Every time I teach a class, I find that there are as many lessons for me to learn as there are for me to teach. I have been teaching a class on Native American history to a group of twelve children, with ages ranging from 7 to 13 years old. A few weeks ago, Cheril Walker, a homeschool mom and professional artist, arranged for Edwin George, a Cherokee artist, to teach a painting class to the group.
Mr. George is a wonderful folk artist, who paints pictures inspired by Cherokee stories and legends. His friend, Donna, told our group the Cherokee legend of “The Witch and the Rabbit,” and when she finished, Mr. George began to paint. He started by painting his mind's picture of the witch and the rabbit. Each of the students in the class had been given a canvas and paints and brushes, and when Mr. George finished his witch and rabbit, he asked the children to paint the witch and rabbit as they imagined them to look.
This is a very artistic and imaginative group, and they began work immediately. As they painted, Mr. George watched and commented on the variety of images that were appearing on the canvases. He spent a lot of time observing, most of the time very quietly. After a few minutes, he began to paint on his own canvas again. He would paint one small image at a time, and after each figure he drew, he would pause. Sometimes he would watch the children, other times he would look out the window, or at the faces of those in the room, and still other times, he would gaze at his canvas.
At one point, he explained that he doesn't always know what he will paint next. He said that it is important to be patient, and to let ideas come to your mind. The children began to look at their witch and rabbit and then around the room and outside, as their minds contemplated what they would add to their painting next. These young artists were totally focused on their work.
Mr. George explained that sometimes he paints an image, and when he looks at it later, he decides that he doesn't like the way that image looks, so he tries making some changes to it. Other times, he thinks he would prefer to have something else in that spot, so he paints over the image, and adds what he would rather see.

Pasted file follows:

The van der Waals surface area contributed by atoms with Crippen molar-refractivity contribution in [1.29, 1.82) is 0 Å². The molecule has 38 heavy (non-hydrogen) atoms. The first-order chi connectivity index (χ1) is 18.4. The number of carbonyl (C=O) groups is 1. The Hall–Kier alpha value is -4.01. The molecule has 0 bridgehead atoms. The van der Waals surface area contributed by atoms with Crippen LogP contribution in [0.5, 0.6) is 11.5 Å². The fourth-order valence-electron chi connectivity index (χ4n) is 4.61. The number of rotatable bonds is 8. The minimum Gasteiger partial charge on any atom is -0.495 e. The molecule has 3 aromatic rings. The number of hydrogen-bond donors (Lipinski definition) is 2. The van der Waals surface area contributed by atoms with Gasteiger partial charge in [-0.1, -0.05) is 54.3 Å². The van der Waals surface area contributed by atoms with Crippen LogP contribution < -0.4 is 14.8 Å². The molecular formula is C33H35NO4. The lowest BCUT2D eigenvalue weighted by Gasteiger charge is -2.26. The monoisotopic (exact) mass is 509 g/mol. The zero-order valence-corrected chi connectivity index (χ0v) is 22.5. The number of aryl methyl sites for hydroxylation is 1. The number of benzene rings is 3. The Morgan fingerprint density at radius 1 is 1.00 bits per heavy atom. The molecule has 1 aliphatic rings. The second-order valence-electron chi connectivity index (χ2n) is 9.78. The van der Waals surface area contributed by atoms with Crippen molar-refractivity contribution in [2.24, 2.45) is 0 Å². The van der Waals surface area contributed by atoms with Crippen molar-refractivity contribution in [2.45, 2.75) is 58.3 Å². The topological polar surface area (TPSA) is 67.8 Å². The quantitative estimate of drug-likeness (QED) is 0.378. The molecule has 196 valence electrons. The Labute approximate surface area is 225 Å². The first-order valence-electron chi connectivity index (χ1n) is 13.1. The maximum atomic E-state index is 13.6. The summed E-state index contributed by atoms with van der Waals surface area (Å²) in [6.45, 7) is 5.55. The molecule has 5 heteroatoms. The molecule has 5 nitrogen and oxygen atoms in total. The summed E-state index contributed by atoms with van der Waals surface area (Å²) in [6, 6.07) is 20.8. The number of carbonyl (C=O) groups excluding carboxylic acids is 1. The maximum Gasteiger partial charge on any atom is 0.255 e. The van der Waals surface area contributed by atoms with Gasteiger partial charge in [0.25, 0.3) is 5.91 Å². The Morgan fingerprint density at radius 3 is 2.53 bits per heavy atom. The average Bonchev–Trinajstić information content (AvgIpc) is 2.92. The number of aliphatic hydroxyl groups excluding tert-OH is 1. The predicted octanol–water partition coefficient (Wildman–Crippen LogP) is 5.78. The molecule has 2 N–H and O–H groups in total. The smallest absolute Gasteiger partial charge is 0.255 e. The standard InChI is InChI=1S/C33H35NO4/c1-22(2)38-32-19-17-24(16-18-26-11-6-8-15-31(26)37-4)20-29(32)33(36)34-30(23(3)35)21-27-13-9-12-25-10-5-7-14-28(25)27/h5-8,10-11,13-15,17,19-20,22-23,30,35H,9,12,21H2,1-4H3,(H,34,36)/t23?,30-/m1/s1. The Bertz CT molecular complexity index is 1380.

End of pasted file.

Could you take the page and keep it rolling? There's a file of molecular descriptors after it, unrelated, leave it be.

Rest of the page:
As Mr. George explained his painting style, I immediately thought that it is much the way we need to see our lives, our careers and our homeschooling venture. Too often we hurry to accomplish things, to get them down on our canvas. Maybe we should add things more slowly, and when we add something new to our life, we should be patient, and see what appears next. When we add something that doesn't work, maybe we should try to adjust it. If it still isn't working for us, paint over it, and make a fresh start.
I think this is especially appropriate with homeschooling. Too often we spend time trying to find the right things, and to squeeze as much as possible into each day, instead of choosing an activity carefully, and giving ourselves time to study it, and think about it, and savor it. Too often we are impatient, and rush on to the next activity before we have had a chance to see what, if anything, we have gained from the activity in which we just participated. Watching Mr. George as he worked at his canvas with an obvious love and joy for what he was doing, was a tremendous learning experience for me.
We need to take the time to step back and really study our canvas, and see what we have so far. Then, we can begin to think about what one thing we want to add next. Patience is a very difficult lesson for some of us to learn, but impatience and rushing can cause us to miss the work of art that could be developing before our very eyes.
“Patience and perseverance have a magical effect before which difficulties disappear and obstacles vanish.” ~John Quincy Adams
“Have patience with all things, but chiefly have patience with yourself. Do not lose courage in considering your own imperfections but instantly set about remedying them - every day begin the task anew.” ~Saint Francs de Sales
“He that can have patience can have what he will.” ~Benjamin Franklin